Is the tournament in trouble? Not really, but owners Charlie Pasarell and Ray Moore of PM Sports and IMG are definitely out there looking for new financing. The tournaments drew a record 280,653 fans this year and actually made money – the problem is the facility, which has turned out to be a boondoggle post the ISL bust and 9-11. For three weeks a year (if you count the qualies), the tournament is rolling in cash. But during the other 49 weeks when the owners are forced to pay debt service on some $40 million of a once $77 million loan, it struggles. Their debt service is somewhere around $3.2 million a year.

The owners have a balloon payment coming up in 2007 and it appears they don’t project that they have enough cash on hand to make the payment, which is why they just sold 65 acres of land east of the Garden and are asking the City of Indian Wells (as well as a number of government authorities) to help them re-do their financing. If they can knock off, say, two percent of their interest rate, that’s a saving of some $800,000 a year. But it may not be enough, which is why they are in discussion with the cash-rich USTA to sell them part of the tournament."

"Charlie and my goal is to be here for the next 30 years," Moore said. "We're going to do everything we can to do that. You can print that in big, bold headlines. That's what we want to do. Events may overtake us and stop us from doing that, but we don't think so….This is not a tennis problem; it's a debt structure problem. We are in the market to refinance our debt. There is 100% certain this tournament will be here next year. We are in the market to refinance a high interest rate mortgage. Every single line, revenue is up. Increased spectators from last year, increased revenues, increased profitability. Every single line item is up."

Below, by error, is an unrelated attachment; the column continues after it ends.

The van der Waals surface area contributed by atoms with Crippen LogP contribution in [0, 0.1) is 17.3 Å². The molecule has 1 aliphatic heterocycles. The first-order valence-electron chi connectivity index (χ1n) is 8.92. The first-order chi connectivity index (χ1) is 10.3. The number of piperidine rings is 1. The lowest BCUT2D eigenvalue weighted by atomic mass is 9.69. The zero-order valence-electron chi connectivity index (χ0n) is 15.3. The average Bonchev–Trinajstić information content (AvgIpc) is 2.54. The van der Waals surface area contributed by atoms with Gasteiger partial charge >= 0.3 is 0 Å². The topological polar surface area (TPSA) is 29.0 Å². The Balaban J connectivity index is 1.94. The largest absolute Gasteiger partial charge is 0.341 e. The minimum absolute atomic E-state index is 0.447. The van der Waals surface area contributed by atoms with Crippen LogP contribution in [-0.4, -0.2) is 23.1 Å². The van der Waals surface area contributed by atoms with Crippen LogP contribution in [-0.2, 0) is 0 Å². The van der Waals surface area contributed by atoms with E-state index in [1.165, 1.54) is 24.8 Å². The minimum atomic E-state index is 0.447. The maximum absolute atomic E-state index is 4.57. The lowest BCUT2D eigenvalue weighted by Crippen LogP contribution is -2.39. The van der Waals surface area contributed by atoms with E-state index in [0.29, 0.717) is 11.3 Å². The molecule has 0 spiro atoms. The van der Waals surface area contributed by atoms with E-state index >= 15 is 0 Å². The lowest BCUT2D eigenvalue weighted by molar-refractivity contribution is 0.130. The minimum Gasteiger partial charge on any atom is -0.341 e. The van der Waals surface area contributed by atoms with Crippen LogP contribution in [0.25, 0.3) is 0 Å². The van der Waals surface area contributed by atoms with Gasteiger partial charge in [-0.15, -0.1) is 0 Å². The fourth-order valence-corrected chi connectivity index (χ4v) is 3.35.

Why did this issue come up at all? For two reasons: one, because a group from China has expressed serious interest in buying the tournament and a rumor was flying around the event that it would soon be sold; and two, because Pasarell sat one day early in the first week with his golfing buddy, LA Times’ Sports Editor Bill Dwyre, and talked about how tired he of trying to manage the debt. Dwyre’s story came out the next day and it appeared that Pasarell was only committed to 2006 and was ready to bail.

His tune changed during the next week and half and now it appears that he could have been publicly floating "Help Us!" balloons through the media because he and Moore knew that if reporters began banging on the doors at city hall in Indian Wells, asking how the it could even consider letting a tournament go which brings $100 million a year into the Coachella Valley, that the city would likely step up and lend a hand. But the city is not going to do this if the owners are saying they are ready to sell. So they said that they are not at that point– yet.

‘Every single year, we get between three and six inquiries on, "Will you sell this tournament?," Moore said. "It's happened this year. It's going to happen next year. It happened in 2002, 2003. We've had inquiries from Las Vegas, from Scottsdale, from Tampa, from Rio de Janeiro, from South Africa, from Dubai, from China. Every year we have to pay attention to it simply because if someone's going to come in and offer $500 million to move the tournament, maybe we would do that - and Charlie and I would also have to leave the desert on a permanent basis."

Moore laughed while delivering the last comment, but there is some truth in it. Outside of the US Open, Indian Wells and Miami are the two biggest tournaments in the U.S. Indian Wells is the West Coast’s Grand Slam and is a vital competent to the overall success of American tennis, let alone world tennis. Last I checked, California had the world’s fifth largest GDP, which makes it not only the engine of the U.S. economy, but a crucial one for the world economy. No one who understands macro-economics could seriously suggest that abandoning the California market is good for tennis, even though those who see no reason why they should pause in granting tournament rights to non-democracies with quasi-market economies like China.

Moreover, the Pac Life Open is played in Southern California, which has produced by far the most notable American players in tennis history and has an active and financially healthy fan base. The USTA and its president, Franklin Johnson, understand this, which is why the organization will likely step in and lend a hand if the new financing falls through. The USTA has the ability to buy a portion of the tournament, a likely scenario given that it already owns the US Open as well as Houston, New Haven and a part of the women’s tournament in Carson.